The daunting expanse of technology has left technophobes and the tech-averse shaking in their boots, but technophobias have existed long before computers and the Internet. It may surprise readers that certain basic inventions were, at their conception, highly controversial. For instance, home electricity was criticized in its time for corrupting the moral fabric of the home, and was considered by many to be unhealthy.

In the 1950s, as televisions and telephones were becoming standard home appliances, a new class of technophobias arose. A pink rotary phone marketed as a private phone for young women, called the “Princess,” was released by Bell in 1959. It instantly sparked controversy regarding the threat of indecent conversations that young women could be conducting in private, and the many moral and ethical implications of giving teenage girls access to this technology. Within 10 years of the of the phone’s release, private lines were ubiquitous in the bedrooms of teenage girls across America, and the controversy, in retrospect, seems rather silly.

Genevieve Bell, a cultural anthropologist at Intel Labs in California, studies how to ease the tech-averse into the modern world and how to shorten the period of moral panic associated with new inventions. Intel, understanding the monetary loss associated with tech-averse consumers, charged Dr. Bell with researching the ways in which humans have evolved to socialize. These natural tendencies, according to Bell, can be applied to technology to narrow the gap between human-human and human-computer interaction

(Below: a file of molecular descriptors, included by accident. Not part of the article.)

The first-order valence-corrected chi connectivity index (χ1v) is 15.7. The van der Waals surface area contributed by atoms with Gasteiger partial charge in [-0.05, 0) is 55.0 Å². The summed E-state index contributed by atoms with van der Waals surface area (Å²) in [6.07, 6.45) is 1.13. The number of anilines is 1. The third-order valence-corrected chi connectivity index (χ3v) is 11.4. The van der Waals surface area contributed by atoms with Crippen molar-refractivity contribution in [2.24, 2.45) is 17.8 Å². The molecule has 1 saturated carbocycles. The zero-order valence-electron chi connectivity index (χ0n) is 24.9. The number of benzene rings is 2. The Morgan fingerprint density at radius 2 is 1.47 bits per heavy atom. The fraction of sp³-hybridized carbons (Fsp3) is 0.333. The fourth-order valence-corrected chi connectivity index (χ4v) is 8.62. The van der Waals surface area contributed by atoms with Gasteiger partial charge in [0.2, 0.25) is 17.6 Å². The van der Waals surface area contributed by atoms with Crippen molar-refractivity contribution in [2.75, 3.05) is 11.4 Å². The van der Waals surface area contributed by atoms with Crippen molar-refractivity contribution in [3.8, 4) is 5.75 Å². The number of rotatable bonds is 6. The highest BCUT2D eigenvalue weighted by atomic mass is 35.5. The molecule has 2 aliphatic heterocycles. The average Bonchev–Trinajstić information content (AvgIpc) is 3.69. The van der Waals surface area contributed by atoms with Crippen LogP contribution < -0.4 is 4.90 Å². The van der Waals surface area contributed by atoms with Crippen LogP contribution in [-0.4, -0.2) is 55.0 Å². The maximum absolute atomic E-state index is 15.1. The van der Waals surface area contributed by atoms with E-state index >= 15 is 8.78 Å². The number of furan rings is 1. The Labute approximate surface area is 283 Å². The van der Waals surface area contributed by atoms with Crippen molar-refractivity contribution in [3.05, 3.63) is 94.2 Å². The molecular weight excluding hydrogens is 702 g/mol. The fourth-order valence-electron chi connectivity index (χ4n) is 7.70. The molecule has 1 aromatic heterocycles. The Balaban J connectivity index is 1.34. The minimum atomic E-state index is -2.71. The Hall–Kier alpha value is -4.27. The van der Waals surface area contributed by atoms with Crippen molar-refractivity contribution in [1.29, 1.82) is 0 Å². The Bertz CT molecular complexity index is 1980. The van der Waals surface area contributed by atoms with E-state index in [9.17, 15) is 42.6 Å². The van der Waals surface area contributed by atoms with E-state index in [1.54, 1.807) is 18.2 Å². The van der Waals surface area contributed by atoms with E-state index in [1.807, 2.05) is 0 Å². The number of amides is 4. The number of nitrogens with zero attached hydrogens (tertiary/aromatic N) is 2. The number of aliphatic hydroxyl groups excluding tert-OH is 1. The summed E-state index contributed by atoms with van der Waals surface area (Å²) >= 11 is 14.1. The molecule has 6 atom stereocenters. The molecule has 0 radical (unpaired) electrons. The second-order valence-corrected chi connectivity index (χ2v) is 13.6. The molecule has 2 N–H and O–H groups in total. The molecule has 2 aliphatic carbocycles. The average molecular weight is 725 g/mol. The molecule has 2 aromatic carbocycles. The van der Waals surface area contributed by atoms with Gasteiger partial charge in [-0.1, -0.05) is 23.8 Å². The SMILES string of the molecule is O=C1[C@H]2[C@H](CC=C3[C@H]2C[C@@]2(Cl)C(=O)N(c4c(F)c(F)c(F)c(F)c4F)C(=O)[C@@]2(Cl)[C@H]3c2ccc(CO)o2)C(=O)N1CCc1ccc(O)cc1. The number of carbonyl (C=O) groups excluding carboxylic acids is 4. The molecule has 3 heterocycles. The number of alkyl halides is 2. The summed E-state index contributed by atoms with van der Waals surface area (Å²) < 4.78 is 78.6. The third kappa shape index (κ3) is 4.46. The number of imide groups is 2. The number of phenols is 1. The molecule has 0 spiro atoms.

Dr. Bell is fascinated by a repeating pattern that, she argues, has emerged with each major technological advent of the last few centuries. First, a new technology is invented and becomes widely available (think Princess phone or, more recently, the personal computer). Its release leads to widespread use, which is soon followed by a period of “moral panic” and then, eventually, controversy-free adoption. This phase of moral panic is evident in the myriad health concerns, social critiques, and debates surrounding smartphone use, artificial intelligence, and online data storage security. Frankenstein, the popular novel by Mary Shelley, can be read as a technophobic interpretation of technology overpowering man. And just this year, the film Her, directed by Spike Jonze, portrays a fictional yet all-too-realistic future that examines the complex relationships humans form with their computers. Bell argues this pattern is applicable to contemporary inventions, but she maintains a forward eye towards progress. “I am firmly in the present. But, sometimes, I want to drag the future here and see if we want it.”